We must never forget that to refer to a beyond devalues life and ruins religion. How much better a religion real and palpable, than a fiction in the stars.

Even heaven is a stillborn vision. A “paradise” without sex or food or body is more akin to death than to life. To be worth anything, life must be bodily. The alive body is the annunciator of our existence.

Now as we all know, the objection to bringing religion down to the body, to imagining life bodily, is that we die. Our bodies die.

We don’t want to die. So we invent afterlife, we imagine heaven or summerland or nirvana and populate it with bodiless souls. Bodiless us, as if that were somehow possible.

By reformulating ourselves as something bodiless, essentially lifeless, we think we can avoid death. Define ourselves as something devoid of life and presto! we are death-proof.

So we think. But it is nothing but the worship of death by another name. The denial of life. The embrace of anti-life, which is the one evil there is.

In embracing death, afterlife, nirvana, heaven, bodiless souls—the religions of the world have betrayed all of us, betrayed the life that we are. They have turned the bow of our human ship toward nonexistence.

They have the gall to call those of us who don’t go along non-believers. When it comes to worshipping what is after life, we are indeed heretics. But their non-belief is aimed at life. Their non-belief is aimed at sex and food and pleasure and everything that is precious and wonderful and worthy of real worship. It is aimed at us.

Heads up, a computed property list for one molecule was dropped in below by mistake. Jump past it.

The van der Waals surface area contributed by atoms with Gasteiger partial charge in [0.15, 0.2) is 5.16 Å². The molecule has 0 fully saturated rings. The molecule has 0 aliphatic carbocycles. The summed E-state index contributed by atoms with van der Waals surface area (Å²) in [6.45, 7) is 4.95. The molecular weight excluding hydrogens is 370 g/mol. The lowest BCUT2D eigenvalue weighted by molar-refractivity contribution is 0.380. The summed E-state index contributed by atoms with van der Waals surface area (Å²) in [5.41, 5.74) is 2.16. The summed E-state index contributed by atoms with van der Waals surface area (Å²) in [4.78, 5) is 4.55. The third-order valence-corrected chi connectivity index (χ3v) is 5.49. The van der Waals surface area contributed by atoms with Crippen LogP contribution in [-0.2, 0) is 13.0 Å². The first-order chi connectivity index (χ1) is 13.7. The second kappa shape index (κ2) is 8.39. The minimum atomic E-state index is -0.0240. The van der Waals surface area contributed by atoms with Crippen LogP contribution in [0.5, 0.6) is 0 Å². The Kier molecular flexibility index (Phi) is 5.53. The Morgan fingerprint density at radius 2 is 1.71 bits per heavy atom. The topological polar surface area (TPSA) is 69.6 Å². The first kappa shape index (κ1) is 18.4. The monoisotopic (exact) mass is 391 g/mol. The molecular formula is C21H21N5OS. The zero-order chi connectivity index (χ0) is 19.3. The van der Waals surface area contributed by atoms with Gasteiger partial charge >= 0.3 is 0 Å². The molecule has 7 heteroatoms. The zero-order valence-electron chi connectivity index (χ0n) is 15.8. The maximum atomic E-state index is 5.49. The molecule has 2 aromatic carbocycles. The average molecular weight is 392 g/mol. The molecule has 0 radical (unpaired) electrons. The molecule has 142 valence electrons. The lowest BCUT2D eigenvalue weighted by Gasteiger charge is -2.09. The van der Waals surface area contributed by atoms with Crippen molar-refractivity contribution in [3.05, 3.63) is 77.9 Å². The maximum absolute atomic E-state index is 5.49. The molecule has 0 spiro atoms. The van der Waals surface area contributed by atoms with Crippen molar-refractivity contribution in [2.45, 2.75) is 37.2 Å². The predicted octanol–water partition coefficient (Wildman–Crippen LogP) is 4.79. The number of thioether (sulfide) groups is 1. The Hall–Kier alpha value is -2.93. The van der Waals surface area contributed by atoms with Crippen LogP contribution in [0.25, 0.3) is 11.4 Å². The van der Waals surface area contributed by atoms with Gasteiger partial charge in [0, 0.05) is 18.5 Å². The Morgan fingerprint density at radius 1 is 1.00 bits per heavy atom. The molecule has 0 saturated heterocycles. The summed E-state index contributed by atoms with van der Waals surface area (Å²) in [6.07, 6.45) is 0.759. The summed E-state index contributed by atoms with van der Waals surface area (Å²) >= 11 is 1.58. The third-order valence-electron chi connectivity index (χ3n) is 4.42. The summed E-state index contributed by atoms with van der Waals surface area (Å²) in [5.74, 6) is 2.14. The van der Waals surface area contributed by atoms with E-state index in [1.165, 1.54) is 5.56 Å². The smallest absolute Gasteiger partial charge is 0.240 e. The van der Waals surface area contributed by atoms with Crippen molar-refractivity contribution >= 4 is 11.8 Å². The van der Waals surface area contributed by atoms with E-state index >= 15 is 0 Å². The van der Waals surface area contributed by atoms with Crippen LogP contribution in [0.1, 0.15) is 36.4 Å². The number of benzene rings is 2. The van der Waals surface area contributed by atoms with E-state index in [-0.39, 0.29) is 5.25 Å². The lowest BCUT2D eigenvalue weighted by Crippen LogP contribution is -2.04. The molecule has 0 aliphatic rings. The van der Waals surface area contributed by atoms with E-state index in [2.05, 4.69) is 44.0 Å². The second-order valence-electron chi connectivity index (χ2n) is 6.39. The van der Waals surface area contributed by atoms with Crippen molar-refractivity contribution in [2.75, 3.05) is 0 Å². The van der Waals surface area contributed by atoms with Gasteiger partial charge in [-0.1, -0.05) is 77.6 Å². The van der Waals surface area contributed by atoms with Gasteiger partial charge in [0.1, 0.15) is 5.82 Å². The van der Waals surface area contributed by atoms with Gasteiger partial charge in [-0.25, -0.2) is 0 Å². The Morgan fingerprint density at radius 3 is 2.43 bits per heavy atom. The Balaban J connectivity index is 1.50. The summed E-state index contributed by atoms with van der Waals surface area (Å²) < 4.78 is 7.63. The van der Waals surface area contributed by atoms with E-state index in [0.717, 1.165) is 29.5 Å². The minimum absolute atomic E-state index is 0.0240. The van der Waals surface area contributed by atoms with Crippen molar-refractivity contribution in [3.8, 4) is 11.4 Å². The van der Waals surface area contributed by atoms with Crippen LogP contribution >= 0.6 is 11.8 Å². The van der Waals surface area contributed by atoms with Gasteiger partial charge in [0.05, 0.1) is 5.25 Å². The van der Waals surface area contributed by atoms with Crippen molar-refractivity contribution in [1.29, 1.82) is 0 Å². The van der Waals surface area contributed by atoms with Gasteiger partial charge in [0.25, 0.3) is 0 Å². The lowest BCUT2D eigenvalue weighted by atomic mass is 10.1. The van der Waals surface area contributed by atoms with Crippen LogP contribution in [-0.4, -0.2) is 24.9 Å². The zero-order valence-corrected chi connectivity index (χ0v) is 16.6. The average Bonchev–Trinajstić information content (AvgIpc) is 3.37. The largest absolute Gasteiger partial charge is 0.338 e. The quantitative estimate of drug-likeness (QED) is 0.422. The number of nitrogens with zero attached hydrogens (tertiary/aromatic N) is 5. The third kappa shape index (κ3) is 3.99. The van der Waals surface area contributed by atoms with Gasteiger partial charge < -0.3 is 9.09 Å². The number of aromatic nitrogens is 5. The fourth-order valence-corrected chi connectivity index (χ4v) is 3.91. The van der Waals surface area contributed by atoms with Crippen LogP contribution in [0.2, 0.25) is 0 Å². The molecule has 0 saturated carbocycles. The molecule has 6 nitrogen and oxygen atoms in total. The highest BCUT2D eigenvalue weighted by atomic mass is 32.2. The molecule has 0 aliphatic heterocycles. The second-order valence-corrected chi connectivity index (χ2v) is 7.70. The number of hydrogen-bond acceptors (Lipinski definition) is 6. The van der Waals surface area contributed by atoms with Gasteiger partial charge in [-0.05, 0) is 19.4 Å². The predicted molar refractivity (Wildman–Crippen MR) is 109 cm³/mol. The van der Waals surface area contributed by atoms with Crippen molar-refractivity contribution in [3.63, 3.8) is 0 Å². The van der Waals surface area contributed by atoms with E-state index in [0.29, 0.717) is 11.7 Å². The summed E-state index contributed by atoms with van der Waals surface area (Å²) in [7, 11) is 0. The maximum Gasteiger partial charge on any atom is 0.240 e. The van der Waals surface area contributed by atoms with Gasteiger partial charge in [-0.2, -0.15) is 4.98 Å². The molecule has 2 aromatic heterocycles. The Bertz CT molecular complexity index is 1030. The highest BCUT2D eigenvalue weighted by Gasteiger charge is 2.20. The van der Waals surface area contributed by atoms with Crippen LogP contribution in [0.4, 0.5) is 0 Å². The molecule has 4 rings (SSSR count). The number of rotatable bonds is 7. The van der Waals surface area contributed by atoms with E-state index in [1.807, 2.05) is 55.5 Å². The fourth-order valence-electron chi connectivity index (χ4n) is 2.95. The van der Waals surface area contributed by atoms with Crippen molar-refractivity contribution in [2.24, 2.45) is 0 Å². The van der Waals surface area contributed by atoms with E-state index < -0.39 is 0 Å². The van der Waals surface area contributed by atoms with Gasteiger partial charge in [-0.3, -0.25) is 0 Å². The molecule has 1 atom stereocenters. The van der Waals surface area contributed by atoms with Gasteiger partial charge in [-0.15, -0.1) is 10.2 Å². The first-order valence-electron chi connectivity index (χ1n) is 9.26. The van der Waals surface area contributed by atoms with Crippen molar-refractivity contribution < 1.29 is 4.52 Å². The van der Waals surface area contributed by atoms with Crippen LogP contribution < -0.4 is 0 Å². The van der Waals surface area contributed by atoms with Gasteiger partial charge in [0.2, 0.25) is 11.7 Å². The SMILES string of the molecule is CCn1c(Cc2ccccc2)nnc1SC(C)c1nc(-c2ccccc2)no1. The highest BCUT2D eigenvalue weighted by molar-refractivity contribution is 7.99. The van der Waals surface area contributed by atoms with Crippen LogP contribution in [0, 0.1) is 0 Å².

* Since our experiencing of the world began with birth and will end at death, it follows that we have never experienced a time before being alive and will never experience a time after we die. Put another way, we will never know our own non-existence. Others will experience our death, but we will not. Nor does experiencing take place in fixed time, in seconds, minutes, days or years; it occurs in subjective time, moments of indeterminate and varying lengths. Fifteen minutes on the clock may “feel” like an hour; or a clock-hour may seem to whisk by in a flash. In short, our experiences occur in the unexplainable now, and are the essence of what we are; we know nothing but what we experience.